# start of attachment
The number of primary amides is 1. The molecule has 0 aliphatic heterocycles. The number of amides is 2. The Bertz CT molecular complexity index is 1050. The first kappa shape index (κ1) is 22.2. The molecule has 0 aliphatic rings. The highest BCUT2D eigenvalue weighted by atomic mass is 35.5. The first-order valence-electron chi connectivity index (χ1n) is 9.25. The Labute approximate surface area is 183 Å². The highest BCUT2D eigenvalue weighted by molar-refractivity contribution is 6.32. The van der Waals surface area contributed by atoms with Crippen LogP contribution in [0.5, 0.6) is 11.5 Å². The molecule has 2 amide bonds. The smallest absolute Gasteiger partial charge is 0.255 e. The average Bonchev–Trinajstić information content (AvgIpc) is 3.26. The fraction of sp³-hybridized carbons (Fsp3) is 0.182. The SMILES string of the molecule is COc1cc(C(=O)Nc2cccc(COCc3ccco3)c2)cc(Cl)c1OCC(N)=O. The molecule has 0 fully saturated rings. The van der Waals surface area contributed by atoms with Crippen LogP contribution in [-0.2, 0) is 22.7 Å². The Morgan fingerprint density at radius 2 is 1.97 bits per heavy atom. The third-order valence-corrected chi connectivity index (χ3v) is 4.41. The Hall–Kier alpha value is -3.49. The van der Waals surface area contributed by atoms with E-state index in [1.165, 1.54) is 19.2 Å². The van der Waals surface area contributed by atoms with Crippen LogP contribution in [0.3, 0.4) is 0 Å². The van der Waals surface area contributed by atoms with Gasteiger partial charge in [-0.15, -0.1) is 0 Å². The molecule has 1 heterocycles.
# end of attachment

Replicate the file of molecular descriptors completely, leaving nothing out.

The number of primary amides is 1. The molecule has 0 aliphatic heterocycles. The number of amides is 2. The Bertz CT molecular complexity index is 1050. The first kappa shape index (κ1) is 22.2. The molecule has 0 aliphatic rings. The highest BCUT2D eigenvalue weighted by atomic mass is 35.5. The first-order valence-electron chi connectivity index (χ1n) is 9.25. The Labute approximate surface area is 183 Å². The highest BCUT2D eigenvalue weighted by molar-refractivity contribution is 6.32. The van der Waals surface area contributed by atoms with Crippen LogP contribution in [0.5, 0.6) is 11.5 Å². The molecule has 2 amide bonds. The smallest absolute Gasteiger partial charge is 0.255 e. The average Bonchev–Trinajstić information content (AvgIpc) is 3.26. The fraction of sp³-hybridized carbons (Fsp3) is 0.182. The SMILES string of the molecule is COc1cc(C(=O)Nc2cccc(COCc3ccco3)c2)cc(Cl)c1OCC(N)=O. The molecule has 0 fully saturated rings. The van der Waals surface area contributed by atoms with Crippen LogP contribution in [-0.2, 0) is 22.7 Å². The Morgan fingerprint density at radius 2 is 1.97 bits per heavy atom. The third-order valence-corrected chi connectivity index (χ3v) is 4.41. The Hall–Kier alpha value is -3.49. The van der Waals surface area contributed by atoms with E-state index in [1.165, 1.54) is 19.2 Å². The van der Waals surface area contributed by atoms with Crippen LogP contribution in [0.3, 0.4) is 0 Å². The van der Waals surface area contributed by atoms with Gasteiger partial charge in [-0.15, -0.1) is 0 Å². The molecule has 1 heterocycles.